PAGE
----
How a wrinkle becomes a crease
Wrinkles, creases and folds are everywhere in nature, from the surface of human skin to the buckled crust of the Earth. They can also be useful structures for engineers. Wrinkles in thin films, for example, can help make durable circuit boards for flexible electronics.
A new mathematical model developed by researchers from Brown University could help engineers control the formation of wrinkle, crease, and fold structures in a wide variety of materials. It may also help scientists understand how these structures form in nature. The work is published in the Proceedings of the Royal Society A.
"In nature, solid materials often have stiffer surfaces and a more compliant substrate underneath. We call that stiff surface the 'stiffness boundary layer,'" said Kyung-Suk Kim, professor of engineering at Brown, who performed the research with research associate Mazen Diab. "If you have that kind of system and you compress it, it begins to buckle and form many different patterns on the surface."
Those structures include wrinkles, creases, ridges, and folds. In a paper published last year, Kim and Diab cataloged the formation of these structures - they dubbed them "ruga" states - in a theoretical model of a rubbery solid. With this latest paper, they model the transition points between these structures as materials with a stiffness boundary layer are compressed - looking in particular at the transition from wrinkle to crease.
With increased compression, a flat surface with a stiffness boundary layer (a) can become a wrinkle (b) and then a fold (c). Other possibilities include an instantaneous crease (d), a wrinkle-crease (e) or a fold-crease (f).
Credit: Kim lab / Brown University
The model shows that at low compression, wrinkles begin to form across the surface. But as compression increases, the model identifies critical points at which groups of ripples suddenly disappear from the surface to form a single crease - a sharp depression where the stiff surface plunges down into the substrate. Knowing that point of creasing, called localization, is critically important for many applications, Kim said.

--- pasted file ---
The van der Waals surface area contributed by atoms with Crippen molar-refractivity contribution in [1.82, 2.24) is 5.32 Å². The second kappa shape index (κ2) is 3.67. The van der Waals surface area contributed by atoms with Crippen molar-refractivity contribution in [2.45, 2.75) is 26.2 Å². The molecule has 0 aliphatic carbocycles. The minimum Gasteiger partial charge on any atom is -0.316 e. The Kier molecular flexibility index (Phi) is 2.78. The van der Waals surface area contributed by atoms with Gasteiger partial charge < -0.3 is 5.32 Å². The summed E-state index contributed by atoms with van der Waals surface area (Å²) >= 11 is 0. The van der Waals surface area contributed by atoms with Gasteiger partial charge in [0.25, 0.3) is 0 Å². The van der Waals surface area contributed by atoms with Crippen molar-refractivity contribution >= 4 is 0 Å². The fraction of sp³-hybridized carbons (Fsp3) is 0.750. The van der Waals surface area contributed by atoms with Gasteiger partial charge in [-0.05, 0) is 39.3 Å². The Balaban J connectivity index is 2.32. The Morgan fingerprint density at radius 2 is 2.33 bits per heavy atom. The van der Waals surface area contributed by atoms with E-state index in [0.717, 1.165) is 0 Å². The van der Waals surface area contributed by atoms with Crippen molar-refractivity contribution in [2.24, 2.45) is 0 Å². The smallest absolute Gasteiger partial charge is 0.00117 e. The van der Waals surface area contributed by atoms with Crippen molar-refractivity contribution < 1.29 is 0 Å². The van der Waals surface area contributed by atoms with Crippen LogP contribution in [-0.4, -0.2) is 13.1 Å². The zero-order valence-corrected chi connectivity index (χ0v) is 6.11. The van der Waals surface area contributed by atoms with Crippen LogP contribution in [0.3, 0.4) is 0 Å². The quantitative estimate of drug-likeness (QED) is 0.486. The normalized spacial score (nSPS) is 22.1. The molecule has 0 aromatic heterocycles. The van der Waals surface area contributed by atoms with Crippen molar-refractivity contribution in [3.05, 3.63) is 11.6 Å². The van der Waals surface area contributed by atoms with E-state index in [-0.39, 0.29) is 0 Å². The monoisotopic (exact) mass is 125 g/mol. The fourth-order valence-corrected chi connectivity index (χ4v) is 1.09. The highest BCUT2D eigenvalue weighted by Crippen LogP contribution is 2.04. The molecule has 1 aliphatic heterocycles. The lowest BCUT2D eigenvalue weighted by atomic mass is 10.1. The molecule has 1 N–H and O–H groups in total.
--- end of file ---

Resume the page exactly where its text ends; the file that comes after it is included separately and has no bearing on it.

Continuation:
One example is in flexible electronics. Circuit elements in flexible devices are made on thin films. Those films are usually made of metal, which means they break if stretched. To prevent that, engineers place wrinkles initially into their films. Those wrinkles give the film room to stretch a bit without breaking - like a spring. But if those films are too soft and compressed too much, the wrinkles will localize into a crease. "If you get a crease into the substrate, the film will break," Kim said. "So circuit reliability is related to this localization process."
Kim and Diab also modeled the extent to which localization is reversible. In other words, once a crease forms in a material, how does it uncrease when compression is relaxed? They found that the compression level required to create a crease is different from what is required to undo it.
"If you have a crease and then you relax your strain a little bit, the wrinkles don't come back right away," Kim said. "It keeps its crease shape. We showed that you need a much more relaxed state to get the wrinkles back."
In addition to helping engineers, Kim hopes the model that he and Diab have created will help scientists understand compression processes in natural systems as well. Human skin has a stiffness boundary like the theoretical material Kim and Diab modeled. So the model may offer insights into how wrinkles and creases form in skin and could help in designing artificial skins and soft robot grips. The human brain is covered in wrinkles and creases. Perhaps models like this, Kim says, can shed light on how compression causes brain injury.
"We are laying down the mathematical framework for understanding how this works," Kim said.